I first encountered Margaret Heffernan in 2005. She had just published The Naked Truth: A Working Woman’s Manifesto on Business and What Really Matters, her research into the issues women face when trying to climb the traditional career ladder. I was interviewing her for my own piece, “Building a New Ladder to the Top.”  We spoke by phone and her contributions to the article were invaluable. She was wise, on point, and a dream to quote.

For her next book, How She Does It: How Women Entrepreneurs Are Changing the Rules of Business Success, she interviewed hundreds of women entrepreneurs, including over-40 fashion guru Eileen Fisher, to find out why privately held, women-owned businesses grew at three times the rate of all American privately held firms between 1997 and 2007.

Heffernan is not just a published author. She has been CEO of five different businesses in the U.S. and the U.K. A lot has changed since our initial conversation, and I was curious about what advice she would have for those of us over 40 who are struggling to find a perch in today’s precarious work environment.

I connected with Heffernan in December, when she graciously offered to call me from the U.K., where she was spending the week. Born in Texas, raised in Holland, and educated at Cambridge, she has a British accent; it flowed confidently down the wire as she answered my questions.

What is your advice for a woman over 40 who has lost her job during this ongoing recession and is trying to get back in the game?  

The first thing I’d say is, Don’t take it personally. Don’t take it as a judgment on your capacity or ability. One thing we know is that it isn’t just you. There are an awful lot of completely brilliant, totally competent people being laid off. It’s really important not to let it dent your confidence and make you think, “I’ve made this happen, or it’s just me, or if I’d been somehow more…intelligent, clever, creative, well-connected, or whatever, this wouldn’t have happened.” The reason I’m emphasizing that is because women tend to blame themselves for a great deal.

And don’t look for the past job, the old job, the old company. Be willing to understand what’s happened to your profession or discipline and how to do it the way it’s being done now. One of the hardest things around this,  I’ve noticed with a lot of my former employees and friends, is that when they get stuck, it’s because they are looking for things to be the way they used to be.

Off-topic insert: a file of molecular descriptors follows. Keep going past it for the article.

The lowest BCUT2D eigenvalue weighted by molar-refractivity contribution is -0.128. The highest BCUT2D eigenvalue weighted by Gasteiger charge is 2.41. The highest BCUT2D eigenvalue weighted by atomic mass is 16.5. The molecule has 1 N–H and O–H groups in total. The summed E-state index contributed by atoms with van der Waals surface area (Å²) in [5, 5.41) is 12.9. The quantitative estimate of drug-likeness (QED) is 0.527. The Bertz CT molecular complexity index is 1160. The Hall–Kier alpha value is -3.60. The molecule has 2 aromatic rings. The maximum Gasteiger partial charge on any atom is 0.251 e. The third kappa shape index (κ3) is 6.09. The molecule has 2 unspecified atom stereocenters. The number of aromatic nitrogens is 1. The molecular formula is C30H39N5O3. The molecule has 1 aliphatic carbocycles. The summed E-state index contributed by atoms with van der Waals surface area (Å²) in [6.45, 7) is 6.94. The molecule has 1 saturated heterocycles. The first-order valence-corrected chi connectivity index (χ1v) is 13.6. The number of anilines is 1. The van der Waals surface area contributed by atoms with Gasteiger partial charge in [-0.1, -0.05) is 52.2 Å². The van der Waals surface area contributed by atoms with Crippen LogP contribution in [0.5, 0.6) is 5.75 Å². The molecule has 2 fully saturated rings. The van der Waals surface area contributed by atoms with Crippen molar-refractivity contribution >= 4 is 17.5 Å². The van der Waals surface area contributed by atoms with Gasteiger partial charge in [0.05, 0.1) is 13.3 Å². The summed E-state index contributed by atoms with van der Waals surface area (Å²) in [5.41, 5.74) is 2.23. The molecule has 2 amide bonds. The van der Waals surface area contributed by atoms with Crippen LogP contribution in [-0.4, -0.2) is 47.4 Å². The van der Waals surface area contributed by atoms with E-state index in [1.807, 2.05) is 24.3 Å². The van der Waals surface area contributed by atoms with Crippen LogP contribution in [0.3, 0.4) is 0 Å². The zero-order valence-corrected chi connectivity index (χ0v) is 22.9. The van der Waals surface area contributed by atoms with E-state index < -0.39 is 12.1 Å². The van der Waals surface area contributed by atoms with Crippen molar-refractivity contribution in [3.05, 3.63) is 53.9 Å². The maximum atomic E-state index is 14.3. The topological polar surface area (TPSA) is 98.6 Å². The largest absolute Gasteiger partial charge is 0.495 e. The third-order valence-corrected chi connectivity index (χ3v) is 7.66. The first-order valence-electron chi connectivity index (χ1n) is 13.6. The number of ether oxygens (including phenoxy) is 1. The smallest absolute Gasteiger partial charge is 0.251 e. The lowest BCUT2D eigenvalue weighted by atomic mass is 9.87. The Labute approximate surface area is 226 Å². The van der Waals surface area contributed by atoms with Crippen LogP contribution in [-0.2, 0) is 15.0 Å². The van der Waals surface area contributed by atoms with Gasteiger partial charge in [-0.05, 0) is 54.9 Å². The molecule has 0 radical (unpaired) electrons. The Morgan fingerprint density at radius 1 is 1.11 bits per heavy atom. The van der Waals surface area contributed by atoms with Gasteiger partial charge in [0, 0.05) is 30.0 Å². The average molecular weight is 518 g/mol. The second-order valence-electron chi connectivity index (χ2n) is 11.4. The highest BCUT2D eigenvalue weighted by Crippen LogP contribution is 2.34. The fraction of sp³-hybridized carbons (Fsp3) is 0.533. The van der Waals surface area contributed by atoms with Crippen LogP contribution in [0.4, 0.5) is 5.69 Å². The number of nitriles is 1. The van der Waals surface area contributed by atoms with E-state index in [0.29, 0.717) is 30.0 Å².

If anything, this new world requires us to be more strategic and to think about what skills, talents, and interests I have, and how I fit those to the companies, clients, and customers that are out there. How do I focus my efforts relentlessly to fit them? Just because things aren’t the way they used to be doesn’t mean that your whole discipline goes out the window. In fact, it becomes more important then ever.

What steps should we take when changing careers?

Photo: CNN

First, have a story about why you are going from A to B. This is extremely useful to the outside world for two reasons: first, people like a coherent narrative,  and second, otherwise they may infer that you failed at the first thing.

For example, when I moved from television to software, my argument was that television is an old technology, I’ve gone a very long way in it, and I want to move from the old thing to a new thing. So I was making the leap for people. To this day, they don’t see that connection unless I draw it for them. Then they see that what looks like a huge leap actually isn’t.

Then, think hard about who in your network knows people in the world you are hoping to move into, and reach out to them. What are the formal networks in that new industry or discipline that you could join? Do endless amounts of research, and understand who the key players are and how this new industry or discipline works. Ask yourself, what do I need to get into it—either in the way of formal qualifications or experience—and what do I already have that’s relevant?

Meet with anybody who appears relevant. When I moved from television into software, I met lots of people, many of whom were not immediately instrumental in helping me, but it made me much better informed and look much more knowledgeable.

A lot of us have trouble asking for help. Can you suggest a baby step for getting started?

It’s important to understand that almost everyone takes [being asked] as a compliment. Asking someone to help you shows that they have something that you respect. It’s a sign of trust.

When asking for help, be clear about what it is that you need. Most people will want to help if they know what you need. But if you simply come to them with a problem, that’s a lot more challenging. So if instead you say, “This is my problem, and this is how I think you could help,” now you’ve made it easy for me to say, “Yes I can help you like that”—or, “I can’t help you like that, but I can help you like this.” But simply articulating a problem and saying “help” is unproductive.